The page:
The number is far larger than officials had anticipated and revealed a breakdown in the way the Sheriff's Department went about testing genetic evidence until recent reforms were enacted. For months, sheriff's officials sought to downplay concerns over a massive backlog of untested DNA evidence by suggesting that the crimes had been resolved by other means.
"You've got a bunch of evidence sitting there that is potentially a smoking gun," said L.A. County Supervisor Zev Yaroslavsky to a contrite Cmdr. Earl M. Shields, who oversees the department's Technical Services division. "It could be the silver bullet to getting a suspect in a sexual assault case, and it's just sitting there."
Shields reported the troubling figures as part of a presentation to county supervisors on the sheriff's ongoing attempt to work through a backlog of untested samples of semen, saliva, blood and other genetic evidence collected from victims after an alleged sexual attack. Currently 4,738 of the so-called sexual assault kits in county storage facilities remain untested -- about 20% of them from other police agencies in the county that rely on the sheriff's crime laboratory for DNA analysis.
Sheriff's officials have managed to gather information on only about two-thirds of the backlogged cases so far, meaning that the number of investigations without any suspects or those that have fallen out of statute is likely to rise.
Until late last year, the Sheriff's Department had followed a policy of testing DNA evidence only when investigators in the case requested it. After coming under pressure from advocacy groups and the Board of Supervisors about the growing backlog, Sheriff Lee Baca announced in November that the department's lab would test DNA evidence in all cases regardless of whether the analysis was requested.
At the time, the Sheriff's Department -- as well as the Los Angeles Police Department, which came under similar scrutiny -- tried to minimize the significance of the size of the backlog. Both agencies indicated that the vast majority of untested kits were from cases in which investigators had determined the genetic evidence was not needed.
In November, Shields told supervisors that he expected an inventory of the sheriff's backlog would uncover very few, if any, examples in which investigators had no leads on suspects and had not asked for DNA testing. "There should not be any [such] cases," he said. "We're hoping that that number will be zero."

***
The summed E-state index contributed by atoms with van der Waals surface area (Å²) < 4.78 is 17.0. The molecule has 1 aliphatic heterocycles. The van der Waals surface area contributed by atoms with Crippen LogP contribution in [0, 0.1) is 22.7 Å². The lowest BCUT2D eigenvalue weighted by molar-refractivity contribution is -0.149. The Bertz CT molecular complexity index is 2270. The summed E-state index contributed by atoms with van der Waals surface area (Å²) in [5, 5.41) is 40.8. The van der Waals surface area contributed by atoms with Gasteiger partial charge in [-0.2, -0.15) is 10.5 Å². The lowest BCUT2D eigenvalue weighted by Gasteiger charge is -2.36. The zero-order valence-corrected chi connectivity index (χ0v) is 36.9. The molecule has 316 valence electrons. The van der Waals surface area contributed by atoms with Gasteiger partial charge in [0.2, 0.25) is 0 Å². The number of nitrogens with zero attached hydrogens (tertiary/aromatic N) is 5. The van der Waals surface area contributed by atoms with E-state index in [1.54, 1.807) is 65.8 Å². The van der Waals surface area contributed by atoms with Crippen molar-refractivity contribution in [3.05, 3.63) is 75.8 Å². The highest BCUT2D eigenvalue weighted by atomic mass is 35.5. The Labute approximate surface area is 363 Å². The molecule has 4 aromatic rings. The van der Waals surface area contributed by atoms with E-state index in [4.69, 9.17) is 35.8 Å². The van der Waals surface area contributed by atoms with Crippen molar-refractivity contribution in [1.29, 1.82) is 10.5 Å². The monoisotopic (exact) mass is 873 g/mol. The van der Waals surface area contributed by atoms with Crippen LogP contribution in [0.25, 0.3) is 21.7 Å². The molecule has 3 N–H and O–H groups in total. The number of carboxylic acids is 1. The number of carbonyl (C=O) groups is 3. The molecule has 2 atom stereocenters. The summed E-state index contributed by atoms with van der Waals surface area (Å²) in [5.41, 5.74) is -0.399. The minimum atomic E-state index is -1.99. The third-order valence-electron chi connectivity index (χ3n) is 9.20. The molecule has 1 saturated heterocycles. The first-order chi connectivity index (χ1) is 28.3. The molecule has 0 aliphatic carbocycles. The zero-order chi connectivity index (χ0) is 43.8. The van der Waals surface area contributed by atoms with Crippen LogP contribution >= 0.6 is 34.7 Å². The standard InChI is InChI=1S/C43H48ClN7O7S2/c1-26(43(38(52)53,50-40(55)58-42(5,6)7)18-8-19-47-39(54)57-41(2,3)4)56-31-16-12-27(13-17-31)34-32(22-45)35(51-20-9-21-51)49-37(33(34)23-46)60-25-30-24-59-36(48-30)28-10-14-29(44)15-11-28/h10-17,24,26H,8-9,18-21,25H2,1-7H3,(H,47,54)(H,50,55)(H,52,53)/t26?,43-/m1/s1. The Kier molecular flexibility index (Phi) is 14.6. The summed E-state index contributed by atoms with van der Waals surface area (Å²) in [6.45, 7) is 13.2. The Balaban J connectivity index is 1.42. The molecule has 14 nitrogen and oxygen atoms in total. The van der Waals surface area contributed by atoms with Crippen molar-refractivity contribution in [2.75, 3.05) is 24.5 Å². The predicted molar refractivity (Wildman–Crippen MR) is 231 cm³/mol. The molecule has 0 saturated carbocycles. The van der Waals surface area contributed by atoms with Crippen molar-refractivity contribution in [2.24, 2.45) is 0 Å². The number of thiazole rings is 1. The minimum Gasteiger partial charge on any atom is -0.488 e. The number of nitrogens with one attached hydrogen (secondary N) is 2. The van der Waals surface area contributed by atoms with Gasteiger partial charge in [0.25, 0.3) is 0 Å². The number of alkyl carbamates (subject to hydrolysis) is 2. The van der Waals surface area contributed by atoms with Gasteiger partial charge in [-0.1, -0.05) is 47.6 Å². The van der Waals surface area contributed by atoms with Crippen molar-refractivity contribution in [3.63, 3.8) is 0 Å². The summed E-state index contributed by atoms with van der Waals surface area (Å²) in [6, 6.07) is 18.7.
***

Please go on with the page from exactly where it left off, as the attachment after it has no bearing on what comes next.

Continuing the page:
On Tuesday he conceded under questioning from Yaroslavsky that "we were hoping the number would be much smaller." Without detailed information on each investigation, Shields was at a loss to explain why so many investigators had not asked for the evidence to be tested. He speculated they might have decided they "didn't have a valid, prosecutable case" because the accuser recanted or other fundamental problems arose.
"It was a judgment call on the part of the investigator," he said.
Sarah Tofte, a researcher with Human Rights Watch who has been pressing local law enforcement agencies around the country to address backlogs, questioned that logic. "Investigators may think that a victim's account lacks some veracity," she said, "but when someone reports to police that she's been raped, the default should always be, 'Let's test this kit and see what we find.' "
Unexamined evidence kits hold potentially crucial information. Through a complex scientific process, DNA analysts can extract a person's genetic code from the collected samples and compare it to those of known felons that are kept in federal and state databases. When the DNA sample collected at a crime scene or from a victim's body matches a DNA profile of someone in the database, it can offer prosecutors nearly irrefutable proof of the person's guilt. The evidence can also be used to confirm that someone has not falsely confessed to a crime or link someone to other unsolved cases.
LAPD Deputy Chief Charlie Beck declined to reveal how many cases for which LAPD detectives have no suspects and have not pursued DNA testing. A recent inventory of the LAPD's untested kits has been completed, but the results are not yet final, he said.
Like the LAPD, the Sheriff's Department has struggled to devise a financially feasible plan to eliminate its DNA backlog. Both agencies are currently increasing the number of in-house lab analysts to handle the constant influx of new cases, while also plotting out ways to outsource the backlogged cases to private labs. Each kit costs about $1,000 to process.
Shields told L.A. County supervisors that he would soon present Baca with a proposed plan and said it would take "years" to clear the backlog. In an interview, he declined to provide specifics.
Time is a major factor: More than 100 sheriff's cases are within six months of reaching the state's 10-year statute of limitations, Shields reported.